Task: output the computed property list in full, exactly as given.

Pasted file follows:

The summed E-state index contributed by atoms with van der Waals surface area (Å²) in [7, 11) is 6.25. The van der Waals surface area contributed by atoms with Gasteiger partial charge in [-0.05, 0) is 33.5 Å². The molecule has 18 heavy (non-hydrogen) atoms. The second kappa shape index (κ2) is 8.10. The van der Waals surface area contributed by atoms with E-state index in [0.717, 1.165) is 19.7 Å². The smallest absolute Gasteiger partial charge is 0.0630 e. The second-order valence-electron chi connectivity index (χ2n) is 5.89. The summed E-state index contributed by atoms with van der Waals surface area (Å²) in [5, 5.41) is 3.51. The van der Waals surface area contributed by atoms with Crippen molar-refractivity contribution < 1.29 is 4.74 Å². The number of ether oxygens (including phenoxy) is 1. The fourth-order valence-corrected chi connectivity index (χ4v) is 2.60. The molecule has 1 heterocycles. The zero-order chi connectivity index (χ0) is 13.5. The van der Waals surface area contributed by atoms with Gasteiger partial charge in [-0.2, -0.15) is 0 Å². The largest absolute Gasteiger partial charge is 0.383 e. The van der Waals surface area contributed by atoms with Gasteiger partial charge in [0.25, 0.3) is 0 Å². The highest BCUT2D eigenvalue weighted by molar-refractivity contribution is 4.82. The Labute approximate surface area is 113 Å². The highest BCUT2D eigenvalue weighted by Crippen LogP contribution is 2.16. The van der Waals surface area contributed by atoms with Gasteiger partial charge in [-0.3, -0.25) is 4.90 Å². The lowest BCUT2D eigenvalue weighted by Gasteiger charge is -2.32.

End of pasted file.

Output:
The summed E-state index contributed by atoms with van der Waals surface area (Å²) in [7, 11) is 6.25. The van der Waals surface area contributed by atoms with Gasteiger partial charge in [-0.05, 0) is 33.5 Å². The molecule has 18 heavy (non-hydrogen) atoms. The second kappa shape index (κ2) is 8.10. The van der Waals surface area contributed by atoms with E-state index in [0.717, 1.165) is 19.7 Å². The smallest absolute Gasteiger partial charge is 0.0630 e. The second-order valence-electron chi connectivity index (χ2n) is 5.89. The summed E-state index contributed by atoms with van der Waals surface area (Å²) in [5, 5.41) is 3.51. The van der Waals surface area contributed by atoms with Crippen molar-refractivity contribution < 1.29 is 4.74 Å². The number of ether oxygens (including phenoxy) is 1. The fourth-order valence-corrected chi connectivity index (χ4v) is 2.60. The molecule has 1 heterocycles. The zero-order chi connectivity index (χ0) is 13.5. The van der Waals surface area contributed by atoms with Gasteiger partial charge in [-0.2, -0.15) is 0 Å². The largest absolute Gasteiger partial charge is 0.383 e. The van der Waals surface area contributed by atoms with Gasteiger partial charge in [0.25, 0.3) is 0 Å². The highest BCUT2D eigenvalue weighted by molar-refractivity contribution is 4.82. The Labute approximate surface area is 113 Å². The highest BCUT2D eigenvalue weighted by Crippen LogP contribution is 2.16. The van der Waals surface area contributed by atoms with Gasteiger partial charge in [-0.3, -0.25) is 4.90 Å². The lowest BCUT2D eigenvalue weighted by Gasteiger charge is -2.32.